Diving on wrecks is a great way to explore the oceans. UNSPLASH

We had decent conditions this past week up through the weekend. Unfortunately, the gusts came through after that, and sustained high winds made dives more challenging. While conditions held up, we were able to complete a three-wreck trip out to the Duane, the Eagle and the yellow submarine barge. 

In the Florida Keys, we have lots of shipwrecks. From some infamous vessels that were part of the 1779 Spanish Galleon fleet to more modern artificial reefs like the Spiegel Grove and the Vandenberg, we’ve got a little something for everyone. 

Wreck treks are popular and unique ways to enjoy some of these awesome archeological, historical and ecological wonders. The IDC wreck trek allows divers to enjoy three deeper wrecks during a one-day dive trip. This is one more shipwreck than the traditional two-tank, two-dive charters in the Keys. 

Divers are required to be PADI Advanced Open Water certified and have their “Enriched Air” specialty. This is also popularly called “having your Nitrox.” I recommend the Nitrox certification to all my divers. It’s an easy course that takes just a few hours and costs $99.

As you may recall from your PADI Open Water certification course, dive time is dictated by air consumption and the nitrogen load in your blood. Using enriched air or nitrox allows divers to use a gas source for scuba diving that is enriched with more oxygen than normal air. There’s less nitrogen in your scuba tank, meaning there’s less in your body. With that, your “no decompression” time is extended and you can safely stay down longer. 

Using enriched air is also very helpful if you’re doing multiple dives in a day. For multiple deep dives, like on our Wreck Trek, it is absolutely necessary.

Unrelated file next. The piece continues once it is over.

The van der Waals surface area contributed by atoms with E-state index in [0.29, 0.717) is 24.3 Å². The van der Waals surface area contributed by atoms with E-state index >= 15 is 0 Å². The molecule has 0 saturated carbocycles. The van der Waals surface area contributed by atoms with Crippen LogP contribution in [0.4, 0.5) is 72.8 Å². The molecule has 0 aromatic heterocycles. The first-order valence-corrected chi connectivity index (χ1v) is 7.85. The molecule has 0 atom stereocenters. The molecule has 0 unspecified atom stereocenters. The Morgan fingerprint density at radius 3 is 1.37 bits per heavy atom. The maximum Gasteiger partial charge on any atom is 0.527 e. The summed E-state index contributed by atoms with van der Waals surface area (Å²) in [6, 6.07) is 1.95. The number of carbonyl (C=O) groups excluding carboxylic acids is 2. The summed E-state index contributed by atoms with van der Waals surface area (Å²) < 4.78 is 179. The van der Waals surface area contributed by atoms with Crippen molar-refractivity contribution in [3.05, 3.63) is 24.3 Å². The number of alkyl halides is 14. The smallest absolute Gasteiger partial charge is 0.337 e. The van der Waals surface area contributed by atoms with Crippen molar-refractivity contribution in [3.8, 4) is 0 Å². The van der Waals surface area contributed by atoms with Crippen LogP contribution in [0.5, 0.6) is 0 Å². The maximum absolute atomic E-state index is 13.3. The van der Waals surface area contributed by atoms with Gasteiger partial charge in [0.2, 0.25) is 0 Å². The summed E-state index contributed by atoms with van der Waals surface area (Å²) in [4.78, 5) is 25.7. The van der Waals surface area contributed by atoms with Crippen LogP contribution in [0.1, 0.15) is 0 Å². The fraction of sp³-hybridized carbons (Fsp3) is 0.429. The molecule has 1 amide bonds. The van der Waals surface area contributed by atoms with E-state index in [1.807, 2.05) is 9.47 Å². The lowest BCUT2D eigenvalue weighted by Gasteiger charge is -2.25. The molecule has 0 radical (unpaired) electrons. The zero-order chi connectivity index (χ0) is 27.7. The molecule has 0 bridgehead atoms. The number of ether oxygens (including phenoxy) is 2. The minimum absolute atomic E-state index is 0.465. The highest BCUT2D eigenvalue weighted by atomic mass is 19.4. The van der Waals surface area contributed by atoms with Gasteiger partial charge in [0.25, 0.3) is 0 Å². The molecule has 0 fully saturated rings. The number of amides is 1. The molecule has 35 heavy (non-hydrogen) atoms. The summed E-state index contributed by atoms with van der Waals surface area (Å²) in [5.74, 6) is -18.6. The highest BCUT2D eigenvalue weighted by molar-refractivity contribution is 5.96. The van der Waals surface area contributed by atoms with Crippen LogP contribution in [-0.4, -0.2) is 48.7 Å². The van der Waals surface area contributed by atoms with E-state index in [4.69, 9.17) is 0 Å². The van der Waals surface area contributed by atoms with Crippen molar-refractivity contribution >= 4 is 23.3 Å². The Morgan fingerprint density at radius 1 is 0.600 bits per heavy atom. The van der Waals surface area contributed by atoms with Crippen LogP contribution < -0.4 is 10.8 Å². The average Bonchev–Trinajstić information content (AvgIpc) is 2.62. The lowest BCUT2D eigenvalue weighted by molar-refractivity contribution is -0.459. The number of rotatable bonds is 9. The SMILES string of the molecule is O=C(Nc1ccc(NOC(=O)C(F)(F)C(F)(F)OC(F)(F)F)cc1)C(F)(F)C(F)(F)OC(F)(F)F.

Duane – A diver uses nitrox to explore the wreck of the Duane. TIFFANY DUONG/Keys Weekly

Next Week’s Dive Report

This week looks “doable.” We’ll still have medium winds stirring up more than a surface chop on the seas. This can also affect visibility below. 

Conservation Update

ICARE outplantings were held off this weekend due to the winds, but we were able to get out and do some coral maintenance. This includes cleaning corals, removing coral-eating snails and monitoring the health of past outplantings.  Maintenance dives are free to locals. Contact Islamorada Dive Center or Key Dives for more information.

Conservation Tip

Nitrox diving allows you to visit a greater variety of ecosystems because you can go deeper, for longer. Spreading out our diver impact over more areas is a good way to protect our marine habitats.


Corals are well suited to survive waves and choppy seas. In fact, their asexual reproductive practices (via fragmentation) require some agitation to loosen a fragment.

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Eric Billips is is the owner, captain and instructor at Islamorada Dive Center and Floridia Keys Dive Center. He specializes in scuba, rebreather, spearfishing and captaining in the Florida Keys